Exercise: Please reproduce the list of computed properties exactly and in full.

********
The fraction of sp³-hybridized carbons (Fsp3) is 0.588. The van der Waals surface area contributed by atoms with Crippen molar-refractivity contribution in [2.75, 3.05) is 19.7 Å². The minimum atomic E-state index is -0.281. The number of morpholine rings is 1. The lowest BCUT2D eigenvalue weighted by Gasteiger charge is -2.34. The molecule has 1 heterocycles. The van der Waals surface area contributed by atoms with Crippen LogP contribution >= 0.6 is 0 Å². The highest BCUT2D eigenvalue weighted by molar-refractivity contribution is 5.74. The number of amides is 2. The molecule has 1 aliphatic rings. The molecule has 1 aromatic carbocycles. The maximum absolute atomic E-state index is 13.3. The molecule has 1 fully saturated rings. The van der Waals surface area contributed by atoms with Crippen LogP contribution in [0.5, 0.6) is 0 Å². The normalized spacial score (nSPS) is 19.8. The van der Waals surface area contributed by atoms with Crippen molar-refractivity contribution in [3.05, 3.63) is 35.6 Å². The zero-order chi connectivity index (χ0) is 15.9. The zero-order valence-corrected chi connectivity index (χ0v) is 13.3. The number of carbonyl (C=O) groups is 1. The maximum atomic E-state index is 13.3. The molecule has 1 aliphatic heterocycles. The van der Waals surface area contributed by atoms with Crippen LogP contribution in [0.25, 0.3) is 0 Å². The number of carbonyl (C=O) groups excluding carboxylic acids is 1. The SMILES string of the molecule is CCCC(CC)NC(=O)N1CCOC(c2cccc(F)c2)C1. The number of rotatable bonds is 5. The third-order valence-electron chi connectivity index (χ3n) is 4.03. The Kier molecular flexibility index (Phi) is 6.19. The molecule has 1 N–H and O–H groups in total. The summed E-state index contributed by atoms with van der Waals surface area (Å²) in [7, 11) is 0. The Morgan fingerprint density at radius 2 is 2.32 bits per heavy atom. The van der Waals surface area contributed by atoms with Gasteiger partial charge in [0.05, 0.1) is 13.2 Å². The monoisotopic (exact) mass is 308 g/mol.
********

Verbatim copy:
The fraction of sp³-hybridized carbons (Fsp3) is 0.588. The van der Waals surface area contributed by atoms with Crippen molar-refractivity contribution in [2.75, 3.05) is 19.7 Å². The minimum atomic E-state index is -0.281. The number of morpholine rings is 1. The lowest BCUT2D eigenvalue weighted by Gasteiger charge is -2.34. The molecule has 1 heterocycles. The van der Waals surface area contributed by atoms with Crippen LogP contribution >= 0.6 is 0 Å². The highest BCUT2D eigenvalue weighted by molar-refractivity contribution is 5.74. The number of amides is 2. The molecule has 1 aliphatic rings. The molecule has 1 aromatic carbocycles. The maximum absolute atomic E-state index is 13.3. The molecule has 1 fully saturated rings. The van der Waals surface area contributed by atoms with Crippen LogP contribution in [0.5, 0.6) is 0 Å². The normalized spacial score (nSPS) is 19.8. The van der Waals surface area contributed by atoms with Crippen molar-refractivity contribution in [3.05, 3.63) is 35.6 Å². The zero-order chi connectivity index (χ0) is 15.9. The zero-order valence-corrected chi connectivity index (χ0v) is 13.3. The number of carbonyl (C=O) groups is 1. The maximum atomic E-state index is 13.3. The molecule has 1 aliphatic heterocycles. The van der Waals surface area contributed by atoms with Crippen LogP contribution in [0.25, 0.3) is 0 Å². The number of carbonyl (C=O) groups excluding carboxylic acids is 1. The SMILES string of the molecule is CCCC(CC)NC(=O)N1CCOC(c2cccc(F)c2)C1. The number of rotatable bonds is 5. The third-order valence-electron chi connectivity index (χ3n) is 4.03. The Kier molecular flexibility index (Phi) is 6.19. The molecule has 1 N–H and O–H groups in total. The summed E-state index contributed by atoms with van der Waals surface area (Å²) in [7, 11) is 0. The Morgan fingerprint density at radius 2 is 2.32 bits per heavy atom. The van der Waals surface area contributed by atoms with Gasteiger partial charge in [0.05, 0.1) is 13.2 Å². The monoisotopic (exact) mass is 308 g/mol.